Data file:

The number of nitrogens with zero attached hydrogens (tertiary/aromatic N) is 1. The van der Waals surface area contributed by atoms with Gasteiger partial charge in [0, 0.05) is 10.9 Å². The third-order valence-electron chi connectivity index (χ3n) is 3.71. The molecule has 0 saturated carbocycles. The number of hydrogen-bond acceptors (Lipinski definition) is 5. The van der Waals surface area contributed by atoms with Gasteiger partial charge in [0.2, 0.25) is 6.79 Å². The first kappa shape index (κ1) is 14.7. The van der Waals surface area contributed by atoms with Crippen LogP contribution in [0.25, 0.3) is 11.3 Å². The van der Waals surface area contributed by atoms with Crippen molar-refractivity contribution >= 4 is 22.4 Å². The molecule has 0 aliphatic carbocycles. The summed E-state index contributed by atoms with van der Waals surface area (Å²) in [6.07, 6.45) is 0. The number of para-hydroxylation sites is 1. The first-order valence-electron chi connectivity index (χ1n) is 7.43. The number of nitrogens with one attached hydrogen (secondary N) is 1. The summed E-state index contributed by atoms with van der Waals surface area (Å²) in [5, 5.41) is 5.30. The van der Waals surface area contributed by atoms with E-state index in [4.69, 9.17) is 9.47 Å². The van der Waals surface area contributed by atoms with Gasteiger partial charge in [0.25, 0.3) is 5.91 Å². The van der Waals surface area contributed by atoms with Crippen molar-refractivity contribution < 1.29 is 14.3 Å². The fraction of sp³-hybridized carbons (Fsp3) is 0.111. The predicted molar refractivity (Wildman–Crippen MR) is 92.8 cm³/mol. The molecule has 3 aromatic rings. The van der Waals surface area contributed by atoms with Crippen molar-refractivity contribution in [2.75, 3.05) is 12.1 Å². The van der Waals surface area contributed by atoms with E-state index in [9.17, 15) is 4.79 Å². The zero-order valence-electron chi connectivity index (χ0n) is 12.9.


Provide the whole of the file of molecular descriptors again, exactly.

The number of nitrogens with zero attached hydrogens (tertiary/aromatic N) is 1. The van der Waals surface area contributed by atoms with Gasteiger partial charge in [0, 0.05) is 10.9 Å². The third-order valence-electron chi connectivity index (χ3n) is 3.71. The molecule has 0 saturated carbocycles. The number of hydrogen-bond acceptors (Lipinski definition) is 5. The van der Waals surface area contributed by atoms with Gasteiger partial charge in [0.2, 0.25) is 6.79 Å². The first kappa shape index (κ1) is 14.7. The van der Waals surface area contributed by atoms with Crippen LogP contribution in [0.25, 0.3) is 11.3 Å². The van der Waals surface area contributed by atoms with Crippen molar-refractivity contribution >= 4 is 22.4 Å². The molecule has 0 aliphatic carbocycles. The summed E-state index contributed by atoms with van der Waals surface area (Å²) in [6.07, 6.45) is 0. The number of para-hydroxylation sites is 1. The first-order valence-electron chi connectivity index (χ1n) is 7.43. The number of nitrogens with one attached hydrogen (secondary N) is 1. The summed E-state index contributed by atoms with van der Waals surface area (Å²) in [5, 5.41) is 5.30. The van der Waals surface area contributed by atoms with E-state index in [4.69, 9.17) is 9.47 Å². The van der Waals surface area contributed by atoms with Gasteiger partial charge in [0.25, 0.3) is 5.91 Å². The van der Waals surface area contributed by atoms with Crippen molar-refractivity contribution < 1.29 is 14.3 Å². The fraction of sp³-hybridized carbons (Fsp3) is 0.111. The predicted molar refractivity (Wildman–Crippen MR) is 92.8 cm³/mol. The molecule has 3 aromatic rings. The van der Waals surface area contributed by atoms with Crippen molar-refractivity contribution in [2.75, 3.05) is 12.1 Å². The van der Waals surface area contributed by atoms with E-state index in [9.17, 15) is 4.79 Å². The zero-order valence-electron chi connectivity index (χ0n) is 12.9.